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The National Green Tribunal today directed the Archaeological Survey of India (ASI) to submit a detailed report on the iconic Purana Quila lake here in four weeks.
A bench headed by NGT Chairperson Justice Swatanter Kumar directed the ASI to depute an officer to restore the lake which is covered with moss and has become a dumping ground.
Advocate Neelam Rathore, appearing for the applicant in the case, said that despite the tribunal's direction, the condition of the lake has not improved and immediate steps were required for rejuvenating the water body.
The tribunal was hearing a plea filed by city resident Puja Jain seeking restoration of the water bodies in the national capital.
The plea claimed that due to the apathy of the concerned authorities and poor water management, Delhi has already lost most of its water bodies, the most recent one being the Purana Quila Lake, adjacent to the historic monument.
The green panel had earlier taken exception to non- compliance of its May 19 order to expeditiously restore all water bodies in the city.
It had asked the ASI official to appear before it and explain why silt, sand and other debris have not been removed from the lake despite its specific direction.
The tribunal had earlier directed the city government to rejuvenate water bodies and asked it maintain and clean them so that they become a source of natural beauty for the residents of the nearby area.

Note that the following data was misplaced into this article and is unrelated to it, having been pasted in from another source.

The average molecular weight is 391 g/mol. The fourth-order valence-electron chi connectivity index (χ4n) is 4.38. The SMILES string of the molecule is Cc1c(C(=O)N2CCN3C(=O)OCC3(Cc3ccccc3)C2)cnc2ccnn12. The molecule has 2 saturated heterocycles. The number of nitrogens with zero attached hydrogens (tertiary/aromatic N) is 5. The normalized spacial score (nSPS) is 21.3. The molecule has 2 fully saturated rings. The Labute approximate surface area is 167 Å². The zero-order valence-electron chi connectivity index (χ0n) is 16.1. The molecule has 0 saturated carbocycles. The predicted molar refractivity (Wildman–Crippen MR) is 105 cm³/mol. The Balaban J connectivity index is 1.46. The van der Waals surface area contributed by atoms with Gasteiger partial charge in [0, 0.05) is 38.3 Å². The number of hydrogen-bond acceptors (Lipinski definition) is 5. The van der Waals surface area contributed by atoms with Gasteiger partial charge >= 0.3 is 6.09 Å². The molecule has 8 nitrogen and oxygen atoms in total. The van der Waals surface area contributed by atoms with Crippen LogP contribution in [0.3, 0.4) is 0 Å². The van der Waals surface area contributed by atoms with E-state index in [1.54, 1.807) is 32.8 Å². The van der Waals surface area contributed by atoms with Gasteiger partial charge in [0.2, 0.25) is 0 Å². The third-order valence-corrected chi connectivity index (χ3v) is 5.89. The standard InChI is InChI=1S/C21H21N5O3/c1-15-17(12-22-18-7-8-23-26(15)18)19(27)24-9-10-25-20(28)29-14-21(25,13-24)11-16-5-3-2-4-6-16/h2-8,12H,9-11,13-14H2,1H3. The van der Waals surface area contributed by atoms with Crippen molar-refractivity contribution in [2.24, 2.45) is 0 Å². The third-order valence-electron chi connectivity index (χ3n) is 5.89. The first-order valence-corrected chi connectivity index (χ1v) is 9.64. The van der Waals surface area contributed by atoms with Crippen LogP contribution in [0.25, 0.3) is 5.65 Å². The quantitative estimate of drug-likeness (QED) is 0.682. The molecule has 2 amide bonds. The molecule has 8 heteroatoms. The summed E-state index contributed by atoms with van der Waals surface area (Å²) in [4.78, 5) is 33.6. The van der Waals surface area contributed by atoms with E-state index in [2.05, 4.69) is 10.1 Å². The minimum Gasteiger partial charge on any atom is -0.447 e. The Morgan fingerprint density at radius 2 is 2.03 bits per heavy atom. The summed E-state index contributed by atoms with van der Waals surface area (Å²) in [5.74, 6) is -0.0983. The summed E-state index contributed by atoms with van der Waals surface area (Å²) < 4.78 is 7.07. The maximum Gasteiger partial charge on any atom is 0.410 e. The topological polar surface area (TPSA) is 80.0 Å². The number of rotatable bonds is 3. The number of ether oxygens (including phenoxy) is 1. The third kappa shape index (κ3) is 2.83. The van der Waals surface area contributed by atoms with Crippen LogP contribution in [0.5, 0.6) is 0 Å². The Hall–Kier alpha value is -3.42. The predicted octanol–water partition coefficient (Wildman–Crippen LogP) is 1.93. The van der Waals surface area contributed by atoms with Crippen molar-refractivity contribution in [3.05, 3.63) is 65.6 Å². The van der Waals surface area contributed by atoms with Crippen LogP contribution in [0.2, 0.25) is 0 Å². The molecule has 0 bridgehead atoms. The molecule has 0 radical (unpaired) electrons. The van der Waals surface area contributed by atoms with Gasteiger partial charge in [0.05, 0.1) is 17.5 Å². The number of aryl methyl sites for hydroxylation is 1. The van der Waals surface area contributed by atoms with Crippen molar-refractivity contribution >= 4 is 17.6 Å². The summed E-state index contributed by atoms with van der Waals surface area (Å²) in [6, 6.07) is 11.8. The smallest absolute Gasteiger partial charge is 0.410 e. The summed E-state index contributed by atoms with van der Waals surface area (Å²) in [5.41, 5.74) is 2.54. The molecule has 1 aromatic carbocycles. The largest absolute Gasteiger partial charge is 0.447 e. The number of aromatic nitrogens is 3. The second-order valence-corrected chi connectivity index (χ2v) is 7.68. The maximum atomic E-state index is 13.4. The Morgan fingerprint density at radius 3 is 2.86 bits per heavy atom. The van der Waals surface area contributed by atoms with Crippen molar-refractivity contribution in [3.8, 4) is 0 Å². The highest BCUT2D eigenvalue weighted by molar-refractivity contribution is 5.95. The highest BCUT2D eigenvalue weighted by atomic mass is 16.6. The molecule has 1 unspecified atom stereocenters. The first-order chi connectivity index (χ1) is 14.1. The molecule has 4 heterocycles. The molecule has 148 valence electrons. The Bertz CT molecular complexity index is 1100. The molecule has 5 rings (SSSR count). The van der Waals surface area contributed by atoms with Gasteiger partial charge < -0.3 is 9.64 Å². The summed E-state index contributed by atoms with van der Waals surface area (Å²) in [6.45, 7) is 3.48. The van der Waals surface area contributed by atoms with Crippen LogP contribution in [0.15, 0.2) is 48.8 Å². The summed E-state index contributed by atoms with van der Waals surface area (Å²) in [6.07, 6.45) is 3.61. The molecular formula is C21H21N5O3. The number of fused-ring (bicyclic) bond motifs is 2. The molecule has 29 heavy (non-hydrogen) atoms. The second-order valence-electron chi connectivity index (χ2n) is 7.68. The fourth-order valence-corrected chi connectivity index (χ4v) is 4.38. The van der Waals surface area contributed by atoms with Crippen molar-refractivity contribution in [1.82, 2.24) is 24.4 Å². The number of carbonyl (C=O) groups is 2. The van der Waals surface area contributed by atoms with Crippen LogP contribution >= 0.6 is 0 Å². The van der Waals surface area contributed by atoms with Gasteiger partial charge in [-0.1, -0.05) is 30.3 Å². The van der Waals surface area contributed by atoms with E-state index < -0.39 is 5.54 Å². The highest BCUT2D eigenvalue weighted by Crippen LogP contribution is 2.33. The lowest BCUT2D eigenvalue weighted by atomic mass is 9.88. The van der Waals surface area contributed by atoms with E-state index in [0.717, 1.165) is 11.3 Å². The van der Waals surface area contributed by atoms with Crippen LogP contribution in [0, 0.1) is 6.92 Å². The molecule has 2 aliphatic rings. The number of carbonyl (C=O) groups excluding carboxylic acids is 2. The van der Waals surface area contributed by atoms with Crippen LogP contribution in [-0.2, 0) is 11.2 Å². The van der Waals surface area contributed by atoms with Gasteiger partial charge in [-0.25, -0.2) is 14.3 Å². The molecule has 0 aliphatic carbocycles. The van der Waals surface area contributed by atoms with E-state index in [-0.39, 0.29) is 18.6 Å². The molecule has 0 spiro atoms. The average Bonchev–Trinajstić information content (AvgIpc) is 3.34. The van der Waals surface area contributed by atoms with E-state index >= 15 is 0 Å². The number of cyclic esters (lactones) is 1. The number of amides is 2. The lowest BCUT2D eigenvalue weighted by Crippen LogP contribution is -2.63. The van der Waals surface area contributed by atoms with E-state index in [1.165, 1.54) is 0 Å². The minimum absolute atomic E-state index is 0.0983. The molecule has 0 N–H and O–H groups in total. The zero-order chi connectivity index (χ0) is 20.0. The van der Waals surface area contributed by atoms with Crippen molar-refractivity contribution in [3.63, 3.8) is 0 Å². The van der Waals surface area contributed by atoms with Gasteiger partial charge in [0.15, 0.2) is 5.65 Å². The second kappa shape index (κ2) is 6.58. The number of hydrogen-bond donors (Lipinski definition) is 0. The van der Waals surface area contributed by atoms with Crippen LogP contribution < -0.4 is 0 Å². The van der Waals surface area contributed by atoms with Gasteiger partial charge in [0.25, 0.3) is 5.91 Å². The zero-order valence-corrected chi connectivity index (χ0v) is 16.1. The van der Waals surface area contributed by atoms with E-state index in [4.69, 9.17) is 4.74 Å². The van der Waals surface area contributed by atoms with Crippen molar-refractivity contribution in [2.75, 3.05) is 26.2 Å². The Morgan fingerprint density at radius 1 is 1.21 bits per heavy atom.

The green panel had also approved a proposal put forth by the Delhi Jal Board to revive the Rajokri water body in south-west Delhi and develop it in an aesthetic manner.
However, it had made it clear that there should be no use of "concrete, cement or brick" and the works should not change the natural geomorphology of the area.
"We make it clear that needs of the water body will require protection of its catchment area and prevent siltation due to erosion and dumping of waste which alone will ensure a healthy water body rich in aquatic life and biodiversity," it said.
The NGT had said that similar approach should be adopted by all public authorities including the Delhi Development Authority and municipal corporations to restore the water bodies existing within their jurisdictions in various parts of the city and ensure that they are not used for open defecation.
(This story has not been edited by Business Standard staff and is auto-generated from a syndicated feed.)